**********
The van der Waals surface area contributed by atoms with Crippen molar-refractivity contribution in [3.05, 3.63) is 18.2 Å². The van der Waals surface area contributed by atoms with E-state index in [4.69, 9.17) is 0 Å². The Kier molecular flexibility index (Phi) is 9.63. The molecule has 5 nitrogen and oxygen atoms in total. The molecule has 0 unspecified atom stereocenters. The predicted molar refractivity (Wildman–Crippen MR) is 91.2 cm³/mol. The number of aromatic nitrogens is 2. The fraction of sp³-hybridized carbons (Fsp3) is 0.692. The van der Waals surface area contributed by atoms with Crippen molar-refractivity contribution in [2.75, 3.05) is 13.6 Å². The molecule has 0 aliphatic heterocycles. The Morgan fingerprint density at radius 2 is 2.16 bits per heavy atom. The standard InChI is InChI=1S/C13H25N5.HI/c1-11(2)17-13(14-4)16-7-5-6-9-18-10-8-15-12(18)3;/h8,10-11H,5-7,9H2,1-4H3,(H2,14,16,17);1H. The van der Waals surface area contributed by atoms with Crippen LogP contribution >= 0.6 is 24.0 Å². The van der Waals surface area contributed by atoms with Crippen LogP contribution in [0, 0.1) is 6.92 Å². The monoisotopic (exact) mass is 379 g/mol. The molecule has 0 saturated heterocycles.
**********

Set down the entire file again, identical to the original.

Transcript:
The van der Waals surface area contributed by atoms with Crippen molar-refractivity contribution in [3.05, 3.63) is 18.2 Å². The van der Waals surface area contributed by atoms with E-state index in [4.69, 9.17) is 0 Å². The Kier molecular flexibility index (Phi) is 9.63. The molecule has 5 nitrogen and oxygen atoms in total. The molecule has 0 unspecified atom stereocenters. The predicted molar refractivity (Wildman–Crippen MR) is 91.2 cm³/mol. The number of aromatic nitrogens is 2. The fraction of sp³-hybridized carbons (Fsp3) is 0.692. The van der Waals surface area contributed by atoms with Crippen molar-refractivity contribution in [2.75, 3.05) is 13.6 Å². The molecule has 0 aliphatic heterocycles. The Morgan fingerprint density at radius 2 is 2.16 bits per heavy atom. The standard InChI is InChI=1S/C13H25N5.HI/c1-11(2)17-13(14-4)16-7-5-6-9-18-10-8-15-12(18)3;/h8,10-11H,5-7,9H2,1-4H3,(H2,14,16,17);1H. The van der Waals surface area contributed by atoms with Crippen LogP contribution >= 0.6 is 24.0 Å². The van der Waals surface area contributed by atoms with Crippen LogP contribution in [0, 0.1) is 6.92 Å². The monoisotopic (exact) mass is 379 g/mol. The molecule has 0 saturated heterocycles.